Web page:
Out of 15 Erasmus students studying in Trinity College for the academic year 2012-2013, and randomly picked among personal acquaintances 14 of them had had at least 4 visits from friends and family. They all made the trip home for Christmas, and the majority came back another time during the year. On average, being in a relationship with somebody from home cost 2 extra return trips. They all intended to come back to Dublin for holidays in the future. One of them, from France, had started a relationship with an Erasmus student from Latvia he had met in Ireland. They were looking up the flights and trying to find ways to meet regularly, anticipating for when they would be separated by about 2000 km. When asked what they meant by ‘regularly’, he answered ‘You have to spend some time together at least every two or three months, otherwise there’s no point, it can’t work, you know, you better give it up right away. Three months is already, like, a really long time.’

Of course, the impact on CO2e emissions will vary greatly depending on the duration of the stay, the closeness of the relationships and individual financial resources. But as a whole, it appears to increase considerably the use of aviation, which is a major component of individual footprint. It can be argued that some of these travels would have occurred anyway, as people grow used to going on vacation abroad. Erasmus students would then draw travels to specific destinations, but not actually cause them. On the other hand, international, uprooted students typically don’t have a car, which diminishes their personal footprint. More generally, we can hope that Erasmus students grow more conscious of global stakes, and that their international contacts and knowledge give them tools to deal adequately with collective issues such as climate change. Yet again, only a fringe of the population is allowed to become internationalised – and is therefore responsible for high emissions of CO2e due to air travels. Traditionally, internationalisation was reserved for the elite. Now, and thanks to the Erasmus programme so to say, it includes the educated middle-class. Fortunately, most of these ecologically costly international ties are likely to fade away with time, and the impact will thus reduce as years passes. The worst-case scenario in terms of greenhouse gases emissions is then international relationships resulting in lengthy commitments, as they create couples and families built between two countries and heavily relying on air travel. And we ought to hope that such intercultural successes remain scarce.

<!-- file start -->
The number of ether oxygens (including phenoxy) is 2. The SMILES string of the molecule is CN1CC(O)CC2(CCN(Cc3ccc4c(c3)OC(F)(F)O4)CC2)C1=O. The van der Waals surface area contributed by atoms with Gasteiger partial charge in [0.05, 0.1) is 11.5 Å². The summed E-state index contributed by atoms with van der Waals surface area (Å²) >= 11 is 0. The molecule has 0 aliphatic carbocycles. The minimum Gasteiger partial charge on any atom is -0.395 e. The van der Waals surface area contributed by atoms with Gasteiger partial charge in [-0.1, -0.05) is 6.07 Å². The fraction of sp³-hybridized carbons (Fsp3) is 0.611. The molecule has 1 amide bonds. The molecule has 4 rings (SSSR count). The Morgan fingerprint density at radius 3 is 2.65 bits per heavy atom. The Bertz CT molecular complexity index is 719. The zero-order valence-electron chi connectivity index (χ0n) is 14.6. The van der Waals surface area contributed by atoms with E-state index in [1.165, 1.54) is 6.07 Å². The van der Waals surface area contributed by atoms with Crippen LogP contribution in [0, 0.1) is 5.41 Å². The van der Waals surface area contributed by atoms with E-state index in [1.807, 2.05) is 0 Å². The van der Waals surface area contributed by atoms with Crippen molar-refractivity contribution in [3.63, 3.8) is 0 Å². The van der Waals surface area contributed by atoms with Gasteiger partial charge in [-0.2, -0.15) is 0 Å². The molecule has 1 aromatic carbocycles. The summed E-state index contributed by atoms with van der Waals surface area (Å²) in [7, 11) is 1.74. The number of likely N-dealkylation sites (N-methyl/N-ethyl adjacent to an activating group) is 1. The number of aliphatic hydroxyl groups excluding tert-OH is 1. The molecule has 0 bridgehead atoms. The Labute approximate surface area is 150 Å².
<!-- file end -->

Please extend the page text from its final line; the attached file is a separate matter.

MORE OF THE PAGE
Marion Lieutaud 

(1) Kenny, T. and Gray, N.F. (2009), ‘A preliminary survey of household and personal carbon dioxide émissions in Ireland’,  Environment International, 35, 259-272